"A City That Never Sleeps?" - new data and analysis from "On Broadway" project

ON BROADWAY from Moritz Stefaner on Vimeo.

To create our interactive installation and web application On Broadway (currently on view at New York City Public Library), we assembled lots of images and numbers:

661,809 Instagram photos shared along Broadway during six months in 2014;
Twitter posts with images for the same period in 2014;
8,527,198 Foursquare check-ins, 2009-2014;
22 million taxi pickups and drop-offs for al of 2013;
selected indicators from US Census Bureau for 2013 (latest data available).

On Broadway visualizes some of the patterns in the collected datasets, but there are many other interesting things to discover in this data.

In this fist post we discuss temporal patterns of Instagram use in some of the areas of NYC.

These are the areas crossed by Broadway street as it runs through all of Manhattan (13 miles). (In a later post we will present analysis of 10.5 million Instagram images we collected for all of NYC.) Representing the city through a single "slice" (one cross street) simplifies data analysis - instead of dealing with two dimensions of space we only have one (position along Broadway. This also allows for interesting visualizations that do not have to use all too familiar maps.

Analyzing patterns of human activity through Instagram

Why should we care about the times when and where people post on Instagram? Combined information about the locations of posts and their times can give us insights into patters of human activities. Some areas and time periods will have lots of posts, and some almost none. Of course, not every type of activity will create a strong Instagram signals, but many are (going out with friends, sightseeing, celebrating, civic events, etc.)

For example, in an earlier project (phototrails.net) we analyzed Instagram patterns during two memorial days in Tel Aviv, Israel (Holocaust Memorial Day; Israeli Fallen Soldiers and Victims of Terrorism Remembrance Day). Another project (the-everyday.net) looked at Instagram patterns during Maidan Revolution in Kyiv, Ukaine (February 2014). In both cases we found that Instagram usage gives us valuable spatial-temporal "maps" of the events, revealing their dynamics and rhythm.

Importantly, Instagram (and other media sharing networks that record location information) gives us much more than simply points in time and spaces corresponding to the users sharing images. We can also examine the images to understand what people chose to photograph and how. (Both images and their metadata can be downloaded by using Instagram API. Here are examples of recent research articles that use Instagram data). This post only discusses time and space information (when and where images were posted), in another post we will examine patterns in the content of 660,000 images we collected along Broadway.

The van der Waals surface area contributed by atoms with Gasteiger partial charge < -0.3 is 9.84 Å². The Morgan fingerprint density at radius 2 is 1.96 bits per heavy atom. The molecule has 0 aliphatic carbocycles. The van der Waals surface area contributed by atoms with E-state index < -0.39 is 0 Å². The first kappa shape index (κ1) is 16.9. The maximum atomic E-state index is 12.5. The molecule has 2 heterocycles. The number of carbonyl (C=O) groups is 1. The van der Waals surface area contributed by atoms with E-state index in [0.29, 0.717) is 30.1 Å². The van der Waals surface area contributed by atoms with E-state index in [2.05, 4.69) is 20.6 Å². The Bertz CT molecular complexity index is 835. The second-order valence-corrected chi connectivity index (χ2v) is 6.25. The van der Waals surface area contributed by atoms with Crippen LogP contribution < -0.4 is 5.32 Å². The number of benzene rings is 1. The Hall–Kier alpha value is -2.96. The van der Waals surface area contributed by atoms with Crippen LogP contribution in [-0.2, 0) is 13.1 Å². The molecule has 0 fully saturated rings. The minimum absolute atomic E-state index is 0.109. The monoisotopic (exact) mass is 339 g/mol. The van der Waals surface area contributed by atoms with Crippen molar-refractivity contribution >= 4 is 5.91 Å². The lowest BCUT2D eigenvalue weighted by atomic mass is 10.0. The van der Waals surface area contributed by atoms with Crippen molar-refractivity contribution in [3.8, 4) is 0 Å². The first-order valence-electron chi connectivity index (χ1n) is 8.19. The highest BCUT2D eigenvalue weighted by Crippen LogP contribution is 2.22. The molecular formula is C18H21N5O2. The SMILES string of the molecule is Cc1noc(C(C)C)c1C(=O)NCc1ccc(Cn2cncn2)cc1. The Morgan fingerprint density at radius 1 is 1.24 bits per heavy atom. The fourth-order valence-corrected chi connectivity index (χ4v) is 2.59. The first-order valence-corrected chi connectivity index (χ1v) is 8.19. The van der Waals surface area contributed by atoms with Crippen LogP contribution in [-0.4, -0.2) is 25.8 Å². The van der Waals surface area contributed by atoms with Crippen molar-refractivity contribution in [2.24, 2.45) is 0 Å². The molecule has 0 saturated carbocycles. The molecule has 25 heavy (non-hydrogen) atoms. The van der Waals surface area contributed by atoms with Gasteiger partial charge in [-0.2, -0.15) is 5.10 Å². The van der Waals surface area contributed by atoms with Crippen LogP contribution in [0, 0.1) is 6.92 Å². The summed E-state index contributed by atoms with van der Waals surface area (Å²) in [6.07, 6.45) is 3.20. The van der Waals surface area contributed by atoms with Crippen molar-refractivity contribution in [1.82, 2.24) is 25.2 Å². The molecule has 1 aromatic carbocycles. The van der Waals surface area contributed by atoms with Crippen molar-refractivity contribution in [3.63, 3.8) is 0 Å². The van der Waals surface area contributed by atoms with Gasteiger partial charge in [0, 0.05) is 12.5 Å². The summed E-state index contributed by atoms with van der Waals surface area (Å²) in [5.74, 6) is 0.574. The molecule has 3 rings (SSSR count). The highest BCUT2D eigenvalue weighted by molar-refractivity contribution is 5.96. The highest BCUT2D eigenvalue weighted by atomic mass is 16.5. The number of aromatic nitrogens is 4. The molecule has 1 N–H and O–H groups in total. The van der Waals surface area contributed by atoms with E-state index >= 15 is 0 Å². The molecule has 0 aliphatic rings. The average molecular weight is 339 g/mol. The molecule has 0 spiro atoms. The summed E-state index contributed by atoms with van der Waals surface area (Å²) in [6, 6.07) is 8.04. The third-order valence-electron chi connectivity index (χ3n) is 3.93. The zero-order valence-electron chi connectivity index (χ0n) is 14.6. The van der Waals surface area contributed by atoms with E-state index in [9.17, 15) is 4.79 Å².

A sample of Instagram images shared around Broadway and Maiden Lane (this area is close to Wall Street).

A sample of Instagram images shared around Broadway and West 184th Street.

1. Hours of the day

"The City That Never Sleeps" is a popular nickname for New York. But is it true? Analysis of Instagram patterns shows that this common image of New York is not quite correct (at least for the parts crossed by Broadway). Or rather, instead of full 7-8 hours of sleep, NYC only naps for couple of hours.

Numbers of posted Instagram images increases during the morning, reach their peak during the day, and decrease in the evening. The most quite period is 3am - 5am.

The volume of Instagram posts by hour.

Here is an alternative visualization of the same data that shows the differences between times of the day more dramatically. In this visualization, each hour of the day gets its own “clock”:

Data: 190K Instagram images shared along Broadway street during, weeks 10-15, 2014.

2. Hours of the day - comparison with other global cites

We can compare Broadway hourly Instagram patterns with the patterns in other global cities: Bangkok, Berlin, Moscow, Sao Paolo.

These plots use data for 20,000 Instagram images shared during exactly the same week (December 5-11, 2013). The graphs show numbers of Instagram images shared per hour averaged over one week. (We collected these images for selfiecity project using same size central area of each city.) NYC, Berlin, Moscow and Sao Paulo have similar patterns, but Bangkok and Tokyo differ: there is a peak around lunch time, and then another peak after 7pm.

3. Hours of the day - Broadway 1 vs Broadway 2:

Since Broadway crosses some of the most popular areas of NYC such as Time Square, a significant proportion of Instagram images shared along some areas along Broadway are from tourists. (In this post we don't separate tourists from locals - this will be a subject of another future post.) It is equally important to remember that Broadway crosses areas with different economic and social characteristics. Therefore, if until now we considered "Broadway" as a single data source, we will now look at temporal differences in Instagram use between its parts.